Military Infrared Sensor That Ferrets out Suicide Vests Offered to Local Law Enforcement

National Defense, June 2011 | Go to article overview

Military Infrared Sensor That Ferrets out Suicide Vests Offered to Local Law Enforcement


* A sensor used in battle zones that can detect explosives and weapons hidden under clothing at long distances is now being marketed domestically.

Thermal Matrix USA sees its Access Counter IED Technology system as one answer to the long-standing problem of how to detect a suicide bomber before he reaches a secure area.

The product originated in 2005 as a "system of systems" that used long-, mid- and short-wave infrared, millimeter wave, terahertz and ultraviolet spectrums to create a complete picture of what subjects were concealing underneath their clothes. The Department of Homeland Security ran operational tests of the system, called the Gauntlet, and it worked well, but it was not portable, and took a long time to set up, said Bill Reinpoldt, the company's director of technology.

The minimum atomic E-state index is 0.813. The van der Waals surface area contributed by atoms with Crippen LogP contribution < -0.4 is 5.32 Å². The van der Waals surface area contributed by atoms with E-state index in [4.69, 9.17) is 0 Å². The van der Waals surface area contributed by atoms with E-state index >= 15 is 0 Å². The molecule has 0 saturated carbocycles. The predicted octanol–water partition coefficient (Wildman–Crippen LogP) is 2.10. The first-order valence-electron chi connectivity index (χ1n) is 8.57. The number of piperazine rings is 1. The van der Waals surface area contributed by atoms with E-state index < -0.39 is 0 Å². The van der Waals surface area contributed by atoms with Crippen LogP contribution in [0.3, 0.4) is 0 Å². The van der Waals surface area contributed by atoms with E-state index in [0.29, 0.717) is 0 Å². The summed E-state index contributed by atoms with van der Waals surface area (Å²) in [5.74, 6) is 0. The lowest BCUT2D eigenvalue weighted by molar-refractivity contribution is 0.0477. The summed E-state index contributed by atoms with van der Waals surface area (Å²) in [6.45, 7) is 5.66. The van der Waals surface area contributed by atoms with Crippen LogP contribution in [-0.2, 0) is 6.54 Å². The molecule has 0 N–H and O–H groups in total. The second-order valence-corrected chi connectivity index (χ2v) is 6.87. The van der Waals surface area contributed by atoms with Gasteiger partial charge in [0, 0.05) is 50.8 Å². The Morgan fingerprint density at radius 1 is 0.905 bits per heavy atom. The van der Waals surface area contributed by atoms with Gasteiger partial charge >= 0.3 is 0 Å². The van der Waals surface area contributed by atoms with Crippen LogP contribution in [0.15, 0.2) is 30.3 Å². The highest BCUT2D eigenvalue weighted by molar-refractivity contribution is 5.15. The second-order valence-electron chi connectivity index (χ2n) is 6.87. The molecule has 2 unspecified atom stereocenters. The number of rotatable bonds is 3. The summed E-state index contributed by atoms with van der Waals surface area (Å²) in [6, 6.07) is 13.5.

"It took a few guys and truck or two to move the system around. It was big and unwieldy," he said.

The company decided that the three infrared waves were doing the bulk of the work. The other spectrums were adding value but contributing to the complexity. It scrapped the others and stuck with a highly sensitive infrared device.

Meanwhile, privacy concerns emerged about the millimeter wave technology, which exposes human anatomy in the view screens. Also, infrared does not project any radiation like some of the Transportation Security Administration screening devices at airports, he added.

Infrared does not see through clothing. Bodies give off heat signatures, and any object between the skin and the sensor absorbs that heat. …

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